Why can't machines be 100 percent efficient? (1 Viewer)

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Why can't machines be 100 percent efficent[?]
 
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Friction
 

chroot

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For a heat engine to be 100% efficient, you'd need an infinitely hot heat reservoir, or a cold reservoir at absolute zero -- neither of which is physically realizable.

- Warren
 

Chi Meson

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I'm assuming your referring to simple machines like levers, pulleys etc. To elaborate on the last two posts:

friction is a force that acts between any two objects sliding against each other. In all machines there are at least two objects sliding against each other. The friction that is there will do worK while the machine is in use. This work acts at the molecular level causing the atoms and molecules of the two objects to vibrate faster. Faster vibrating molecules means more thermal energy which produces higher temperature.

The thermal energy that is produced (heat) plus the useful work that comes out of the machine together must equal the work put into the machine. THere is no way to make the heat outpu be zero, so therefore less work will come out of the machine than goes in.
 
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Funny you should mention it, i just posted about E. coil in the general dicussion forum and how it amazes me that the torque they produce is almost 100% efficent from the current of protons. Anyways if your referring to heat cycles such as the carnot cycle then the maximum efficency is [tex]\eta=1-T_C/T_H[/tex] where [tex]T_C[/tex] and [tex]T_H[/tex] and the hot and cold reservoirs.

Pretty much once you look at it everything is not as efficent as you want it to be except our bodies storing and using fat. :frown:
 

LURCH

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Out of curiosity, I realise that a 100% effecient machine is said to be impossible, but how is this principle prooved out in the case of superconductors? A superconducting wire is a machine that transports an ellectric current from one place to another without any loss. On the surface, this sounds like absolute effeciency, so is a supercunductor considered not to be perfectly efficient, or is it considered not to be a machine? If the former, then where is the energy lost, and by what mechanism? I suspect an answer, but would like to hear it from someone else.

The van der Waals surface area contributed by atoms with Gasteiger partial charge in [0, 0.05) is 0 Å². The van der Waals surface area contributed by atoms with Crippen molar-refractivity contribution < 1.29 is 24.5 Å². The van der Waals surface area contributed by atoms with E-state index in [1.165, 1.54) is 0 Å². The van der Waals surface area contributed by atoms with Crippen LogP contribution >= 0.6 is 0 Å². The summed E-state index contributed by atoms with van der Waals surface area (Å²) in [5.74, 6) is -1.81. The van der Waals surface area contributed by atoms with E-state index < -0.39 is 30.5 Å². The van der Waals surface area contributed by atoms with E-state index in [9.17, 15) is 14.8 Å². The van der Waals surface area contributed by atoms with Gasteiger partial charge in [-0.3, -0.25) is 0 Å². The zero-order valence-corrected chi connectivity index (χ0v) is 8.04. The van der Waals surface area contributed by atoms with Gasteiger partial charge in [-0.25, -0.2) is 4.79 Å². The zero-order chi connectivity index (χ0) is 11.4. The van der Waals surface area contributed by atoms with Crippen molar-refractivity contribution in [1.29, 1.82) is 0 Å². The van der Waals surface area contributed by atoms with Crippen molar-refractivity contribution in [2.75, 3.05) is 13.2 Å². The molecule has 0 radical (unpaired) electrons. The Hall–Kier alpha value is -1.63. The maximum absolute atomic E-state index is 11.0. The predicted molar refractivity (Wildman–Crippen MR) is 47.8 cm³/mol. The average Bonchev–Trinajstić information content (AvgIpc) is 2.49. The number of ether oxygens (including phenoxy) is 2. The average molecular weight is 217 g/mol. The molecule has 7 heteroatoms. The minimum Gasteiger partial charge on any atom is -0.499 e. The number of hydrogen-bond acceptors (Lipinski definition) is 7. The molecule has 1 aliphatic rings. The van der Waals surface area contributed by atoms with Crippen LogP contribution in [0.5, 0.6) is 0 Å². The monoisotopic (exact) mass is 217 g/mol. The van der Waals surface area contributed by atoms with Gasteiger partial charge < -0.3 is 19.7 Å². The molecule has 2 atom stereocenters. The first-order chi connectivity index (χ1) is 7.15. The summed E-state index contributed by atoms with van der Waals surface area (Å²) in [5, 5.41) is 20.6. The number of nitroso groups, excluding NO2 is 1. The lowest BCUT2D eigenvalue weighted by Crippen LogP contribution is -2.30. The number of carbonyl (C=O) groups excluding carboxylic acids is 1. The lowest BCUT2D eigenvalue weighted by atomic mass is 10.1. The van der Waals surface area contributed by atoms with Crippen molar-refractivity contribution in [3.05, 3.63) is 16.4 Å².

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The energy "lost" in a superconducting machine is not the superconducting phenomenon itself, rather it is in the energy mechanism(s) utilized to cool the superconductor.
In other words, though a superconductor allows zero-resistance to current flow, it takes dissipative energy(i.e. loss) to create and sustain the event!

Pallidin
 
Originally posted by FUNKER
Friction
In a frictionless environment, and therefore gravity-less environment, is it possible for a machine to work at 100%, or are there other elements which prevent this?
 

LURCH

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Originally posted by pallidin
The energy "lost" in a superconducting machine is not the superconducting phenomenon itself, rather it is in the energy mechanism(s) utilized to cool the superconductor.
In other words, though a superconductor allows zero-resistance to current flow, it takes dissipative energy(i.e. loss) to create and sustain the event!

Pallidin
Thanks, that was indeed the answer I suspected.
 

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